Yesterday morning, but not too early, I met up with Tricia for a stroll in Richmond Park. The car instruments suggested an outside air temperature of just 0.5C but with no wind and well wrapped up this should be a doddle although the forecast did suggest sleet at some time during the day! So suitably clad and equipment over our shoulders we headed off towards Penn Ponds our eyes searching for any avian activity while catching up on each others recent activities.
Richmond Park extends over some 955 hectares (2,360 acres) and is a heritage landscape of national importance. It was enclosed as a hunting park by Charles I in 1637 and still retains many ingredients of a medieval deer park. Essential to its character is the rich landscape of semi-natural acidic grassland, areas of bog and bracken, wetland, woodland and ancient parkland trees, and the herds of fallow and red deer that still roam the park. In 1992 the park was notified as a Site of Special Scientific Interest by English Nature.
A group of Parakeets were drinking from a muddy pathway puddle but flew off to their typical high perches before I could get close enough for a decent shot. A brief view of a male Great Spotted Woodpecker was greatfully accepted as it fervently tapped away for a meal. As we neared the pond it was obvious that it was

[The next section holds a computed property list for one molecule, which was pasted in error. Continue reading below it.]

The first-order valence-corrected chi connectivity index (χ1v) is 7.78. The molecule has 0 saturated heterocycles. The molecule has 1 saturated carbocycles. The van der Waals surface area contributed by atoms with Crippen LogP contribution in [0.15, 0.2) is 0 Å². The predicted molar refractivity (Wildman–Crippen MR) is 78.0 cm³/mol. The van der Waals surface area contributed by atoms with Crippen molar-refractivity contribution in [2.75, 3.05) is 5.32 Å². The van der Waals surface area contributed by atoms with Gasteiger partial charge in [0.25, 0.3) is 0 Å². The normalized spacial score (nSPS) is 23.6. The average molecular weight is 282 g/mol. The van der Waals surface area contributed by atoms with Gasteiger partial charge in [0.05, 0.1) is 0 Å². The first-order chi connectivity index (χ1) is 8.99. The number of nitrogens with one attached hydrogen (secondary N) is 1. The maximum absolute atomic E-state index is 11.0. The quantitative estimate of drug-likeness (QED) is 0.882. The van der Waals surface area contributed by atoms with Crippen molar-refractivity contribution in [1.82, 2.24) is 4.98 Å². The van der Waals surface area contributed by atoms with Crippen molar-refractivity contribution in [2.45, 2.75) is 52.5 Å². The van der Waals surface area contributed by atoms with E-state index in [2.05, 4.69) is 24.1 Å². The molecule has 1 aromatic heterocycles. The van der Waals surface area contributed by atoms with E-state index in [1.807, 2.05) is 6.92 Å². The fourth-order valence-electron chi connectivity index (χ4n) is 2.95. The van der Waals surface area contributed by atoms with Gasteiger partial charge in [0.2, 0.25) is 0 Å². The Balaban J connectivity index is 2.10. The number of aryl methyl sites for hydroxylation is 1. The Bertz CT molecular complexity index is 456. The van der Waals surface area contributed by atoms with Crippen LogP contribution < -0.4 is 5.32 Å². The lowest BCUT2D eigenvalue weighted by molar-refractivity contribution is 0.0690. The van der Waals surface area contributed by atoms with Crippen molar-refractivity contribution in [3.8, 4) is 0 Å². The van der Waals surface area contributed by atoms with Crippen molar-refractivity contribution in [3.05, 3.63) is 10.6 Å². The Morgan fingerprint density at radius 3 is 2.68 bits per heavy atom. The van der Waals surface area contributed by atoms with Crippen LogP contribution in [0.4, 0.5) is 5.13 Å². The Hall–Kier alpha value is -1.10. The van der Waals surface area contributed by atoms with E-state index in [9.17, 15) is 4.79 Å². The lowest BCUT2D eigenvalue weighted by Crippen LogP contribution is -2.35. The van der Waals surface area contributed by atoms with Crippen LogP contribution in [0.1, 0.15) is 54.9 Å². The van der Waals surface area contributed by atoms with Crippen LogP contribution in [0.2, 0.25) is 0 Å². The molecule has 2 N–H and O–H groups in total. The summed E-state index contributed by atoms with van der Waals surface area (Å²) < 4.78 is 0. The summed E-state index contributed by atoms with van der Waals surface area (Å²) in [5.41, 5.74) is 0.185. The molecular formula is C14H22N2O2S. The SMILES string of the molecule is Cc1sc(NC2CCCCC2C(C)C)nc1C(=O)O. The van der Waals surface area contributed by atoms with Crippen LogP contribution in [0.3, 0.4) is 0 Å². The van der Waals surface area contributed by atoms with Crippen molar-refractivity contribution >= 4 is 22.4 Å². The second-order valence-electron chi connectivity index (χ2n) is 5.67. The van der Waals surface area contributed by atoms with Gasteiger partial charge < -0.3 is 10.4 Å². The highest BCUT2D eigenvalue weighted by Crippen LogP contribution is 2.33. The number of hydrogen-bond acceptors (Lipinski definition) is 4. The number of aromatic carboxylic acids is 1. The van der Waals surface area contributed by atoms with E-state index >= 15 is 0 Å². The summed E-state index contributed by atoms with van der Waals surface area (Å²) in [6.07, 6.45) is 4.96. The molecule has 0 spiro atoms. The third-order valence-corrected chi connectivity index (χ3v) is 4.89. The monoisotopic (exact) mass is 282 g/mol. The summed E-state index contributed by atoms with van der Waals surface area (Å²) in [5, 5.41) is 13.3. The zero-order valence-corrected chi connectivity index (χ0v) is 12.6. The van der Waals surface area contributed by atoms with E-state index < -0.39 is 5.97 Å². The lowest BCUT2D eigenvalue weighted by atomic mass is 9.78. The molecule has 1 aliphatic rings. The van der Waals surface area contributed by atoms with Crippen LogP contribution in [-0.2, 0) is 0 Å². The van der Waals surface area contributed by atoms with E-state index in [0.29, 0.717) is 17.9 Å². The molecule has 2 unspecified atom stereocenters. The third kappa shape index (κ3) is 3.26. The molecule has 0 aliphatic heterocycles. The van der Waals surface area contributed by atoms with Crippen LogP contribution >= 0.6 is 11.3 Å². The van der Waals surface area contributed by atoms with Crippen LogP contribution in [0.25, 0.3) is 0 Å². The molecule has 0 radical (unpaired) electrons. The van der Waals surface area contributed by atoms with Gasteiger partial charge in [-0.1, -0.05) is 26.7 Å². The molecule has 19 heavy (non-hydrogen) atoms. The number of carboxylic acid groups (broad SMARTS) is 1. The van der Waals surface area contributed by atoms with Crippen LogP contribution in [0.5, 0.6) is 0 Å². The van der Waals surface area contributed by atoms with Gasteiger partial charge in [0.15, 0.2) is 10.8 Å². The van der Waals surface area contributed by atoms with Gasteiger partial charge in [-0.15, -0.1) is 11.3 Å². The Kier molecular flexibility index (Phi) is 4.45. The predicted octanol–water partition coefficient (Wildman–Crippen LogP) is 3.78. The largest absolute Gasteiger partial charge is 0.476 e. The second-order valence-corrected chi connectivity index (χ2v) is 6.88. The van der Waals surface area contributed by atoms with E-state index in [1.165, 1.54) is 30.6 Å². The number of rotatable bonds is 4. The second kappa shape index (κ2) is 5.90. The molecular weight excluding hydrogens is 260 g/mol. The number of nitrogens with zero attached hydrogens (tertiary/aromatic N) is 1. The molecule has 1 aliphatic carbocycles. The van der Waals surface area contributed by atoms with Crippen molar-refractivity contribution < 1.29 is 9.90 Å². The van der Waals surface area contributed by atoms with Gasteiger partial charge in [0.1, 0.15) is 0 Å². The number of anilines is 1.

cold by the frozen puddles and it had started to snow so this was definitely going to test my basic camera skills! Occupants on the pond included Mallard, Pochards, Tufted Ducks, Mute Swans, Moorhen and Coots.
A pair of Coots
Another very obliging Mute Swan
Flitting around the tree lined margins were Blue and Great Tits totally oblivious to the changing weather conditions. While attempting to keep our gear dry we headed over to the smaller lower pond to be greeted
by a pair of male Shovellers spinning around in circles but not unexpectedly they moved further away as we approached the waterside, so just a record shot obtained this time.
A wintery water view.
Water and Ice.
Sheltering from the increasing snow fall beneath a tree and with some timely camera setting tips from Tricia I finally captured a lone Crow surveying its domain just above us.
On the rising ground above the ponds we spied a group of Red Deer quietly feeding but with the snow now presenting a real challenge the question was should we continue or return ...... no argument this was an opportunity not to be missed. So the intrepid pair slowly approached their quarry who didn't seem at all interested in our presence. The increasing snowfall definitely played havoc with my auto settings but I managed a few captures that I will share in a later post. Below is a cropped image of the shot I have used for my header.
Gear packed away we decided to retrace our steps and below is the view we left behind.
Other sightings included a Kestrel, Green Woodpecker, Starling, Robin, Jackdaws and finally a Pied Wagtail back at Pembroke Lodge where we enjoyed a cuppa and (don't tell my dentist) some chocolate cake. Thanks Tricia for a very pleasant stroll in the park. FAB